Nokia is cutting around 500 jobs at its San Diego campus — half the workforce at that location — following its decision to cut back its plans for CDMA technology, a rival standard to GSM which is used by one-fifth of the world's mobile phones, according to local press reports.
Those hit by the jobs cull will be offered a severance package or relocation within the company working on GSM projects. The layoffs are scheduled to take place in several waves between the end of 2006 and the middle of next year.
Nokia won't stop working with CDMA entirely but will instead focus its efforts on outsourced projects with third-party manufacturers. It recently withdrew from a joint venture with Sanyo to develop CDMA offerings, saying the ecosystem is "financially prohibitive".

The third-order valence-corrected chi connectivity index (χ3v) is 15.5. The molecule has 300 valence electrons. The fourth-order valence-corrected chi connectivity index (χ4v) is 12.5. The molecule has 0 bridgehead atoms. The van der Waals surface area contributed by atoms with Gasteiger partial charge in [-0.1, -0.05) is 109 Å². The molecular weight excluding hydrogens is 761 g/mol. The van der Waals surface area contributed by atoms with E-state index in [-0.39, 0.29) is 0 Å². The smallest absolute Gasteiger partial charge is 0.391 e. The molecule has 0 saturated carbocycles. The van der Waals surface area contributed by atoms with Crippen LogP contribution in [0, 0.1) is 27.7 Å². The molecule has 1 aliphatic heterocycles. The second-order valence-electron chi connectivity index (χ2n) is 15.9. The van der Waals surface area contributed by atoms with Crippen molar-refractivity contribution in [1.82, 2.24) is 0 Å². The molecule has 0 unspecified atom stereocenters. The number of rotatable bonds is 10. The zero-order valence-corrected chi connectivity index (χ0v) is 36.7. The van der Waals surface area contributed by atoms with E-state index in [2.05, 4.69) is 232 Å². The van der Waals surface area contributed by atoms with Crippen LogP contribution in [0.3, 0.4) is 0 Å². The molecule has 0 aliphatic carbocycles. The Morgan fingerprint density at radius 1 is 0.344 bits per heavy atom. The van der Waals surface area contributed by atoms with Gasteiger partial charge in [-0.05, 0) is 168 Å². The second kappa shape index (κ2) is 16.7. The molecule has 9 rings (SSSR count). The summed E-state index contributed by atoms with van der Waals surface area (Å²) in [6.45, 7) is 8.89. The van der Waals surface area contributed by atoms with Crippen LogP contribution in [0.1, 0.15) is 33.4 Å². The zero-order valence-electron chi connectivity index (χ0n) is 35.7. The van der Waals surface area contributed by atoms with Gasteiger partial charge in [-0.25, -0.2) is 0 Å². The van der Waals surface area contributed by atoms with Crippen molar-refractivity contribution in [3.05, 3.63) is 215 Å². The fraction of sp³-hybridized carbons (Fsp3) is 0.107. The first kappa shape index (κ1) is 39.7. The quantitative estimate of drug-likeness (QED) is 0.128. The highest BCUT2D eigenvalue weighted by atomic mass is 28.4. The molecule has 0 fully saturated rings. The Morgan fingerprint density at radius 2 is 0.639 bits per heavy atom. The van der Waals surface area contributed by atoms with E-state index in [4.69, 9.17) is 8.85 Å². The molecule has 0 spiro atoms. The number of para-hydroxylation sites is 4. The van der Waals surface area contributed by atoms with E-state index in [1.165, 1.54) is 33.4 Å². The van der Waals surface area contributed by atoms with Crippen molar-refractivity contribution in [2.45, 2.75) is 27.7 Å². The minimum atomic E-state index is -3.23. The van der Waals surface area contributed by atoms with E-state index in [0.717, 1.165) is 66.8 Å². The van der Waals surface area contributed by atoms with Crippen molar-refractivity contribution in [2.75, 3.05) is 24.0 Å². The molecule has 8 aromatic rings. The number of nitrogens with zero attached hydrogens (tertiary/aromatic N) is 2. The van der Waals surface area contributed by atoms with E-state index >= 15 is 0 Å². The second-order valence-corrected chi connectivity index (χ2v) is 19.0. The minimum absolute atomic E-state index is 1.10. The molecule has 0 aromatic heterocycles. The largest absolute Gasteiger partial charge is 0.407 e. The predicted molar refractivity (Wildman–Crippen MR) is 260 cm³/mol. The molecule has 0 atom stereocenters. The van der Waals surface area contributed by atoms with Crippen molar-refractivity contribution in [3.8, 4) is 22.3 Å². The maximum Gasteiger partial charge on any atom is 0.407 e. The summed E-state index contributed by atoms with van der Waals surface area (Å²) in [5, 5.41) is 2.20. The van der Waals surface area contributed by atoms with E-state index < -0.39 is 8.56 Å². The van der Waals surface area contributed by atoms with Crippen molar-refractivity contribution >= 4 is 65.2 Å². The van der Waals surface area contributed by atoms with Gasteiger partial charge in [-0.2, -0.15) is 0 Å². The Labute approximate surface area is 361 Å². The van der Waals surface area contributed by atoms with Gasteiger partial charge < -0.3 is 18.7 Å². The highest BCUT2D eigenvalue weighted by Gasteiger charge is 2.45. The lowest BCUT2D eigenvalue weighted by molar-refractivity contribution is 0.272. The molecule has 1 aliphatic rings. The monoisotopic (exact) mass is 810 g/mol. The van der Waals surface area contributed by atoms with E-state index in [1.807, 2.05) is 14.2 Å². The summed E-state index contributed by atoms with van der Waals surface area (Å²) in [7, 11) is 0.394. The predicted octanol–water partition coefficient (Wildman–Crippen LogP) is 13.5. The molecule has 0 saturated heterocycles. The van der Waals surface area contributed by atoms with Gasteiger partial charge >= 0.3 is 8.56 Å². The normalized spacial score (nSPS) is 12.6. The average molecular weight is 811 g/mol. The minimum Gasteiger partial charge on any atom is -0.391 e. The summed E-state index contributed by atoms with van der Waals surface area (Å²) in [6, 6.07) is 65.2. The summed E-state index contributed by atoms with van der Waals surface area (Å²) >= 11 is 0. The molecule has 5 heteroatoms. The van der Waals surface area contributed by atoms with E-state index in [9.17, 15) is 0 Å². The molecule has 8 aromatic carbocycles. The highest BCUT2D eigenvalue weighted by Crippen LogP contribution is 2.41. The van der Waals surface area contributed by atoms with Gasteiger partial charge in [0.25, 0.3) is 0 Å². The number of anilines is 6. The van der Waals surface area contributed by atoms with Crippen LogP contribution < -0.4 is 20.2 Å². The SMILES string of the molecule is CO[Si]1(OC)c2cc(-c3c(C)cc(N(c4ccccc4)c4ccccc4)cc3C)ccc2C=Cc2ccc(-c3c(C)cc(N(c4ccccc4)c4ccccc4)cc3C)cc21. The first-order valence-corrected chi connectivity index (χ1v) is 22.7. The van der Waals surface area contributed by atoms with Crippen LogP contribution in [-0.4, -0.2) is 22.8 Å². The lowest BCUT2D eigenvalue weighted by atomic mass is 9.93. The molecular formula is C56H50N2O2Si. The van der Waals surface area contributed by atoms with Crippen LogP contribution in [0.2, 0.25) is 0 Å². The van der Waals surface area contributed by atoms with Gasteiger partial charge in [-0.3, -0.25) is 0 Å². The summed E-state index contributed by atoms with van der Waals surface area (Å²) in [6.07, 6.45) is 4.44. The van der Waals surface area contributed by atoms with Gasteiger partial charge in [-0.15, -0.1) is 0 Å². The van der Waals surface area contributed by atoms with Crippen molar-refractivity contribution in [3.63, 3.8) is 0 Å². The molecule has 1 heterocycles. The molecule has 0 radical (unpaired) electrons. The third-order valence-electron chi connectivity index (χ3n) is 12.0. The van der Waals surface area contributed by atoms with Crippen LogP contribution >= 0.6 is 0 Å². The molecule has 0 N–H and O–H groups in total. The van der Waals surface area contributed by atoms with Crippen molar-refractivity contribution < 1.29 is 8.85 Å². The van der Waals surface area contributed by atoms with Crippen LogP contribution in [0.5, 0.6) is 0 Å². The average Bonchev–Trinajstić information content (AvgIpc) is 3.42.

The news follows a long-running spat between Nokia and Qualcomm, which owns CDMA patents.
The pair are facing off in a number of legal battles in both the UK and the US, with Nokia most recently taking Qualcomm to court to force it to conclude licensing agreements on "fair, reasonable and non-discriminatory terms".
The current agreement between the two mobile companies over CDMA licensing is scheduled to expire in April 2007 and no subsequent deal has been concluded.
No one at Nokia was available for comment.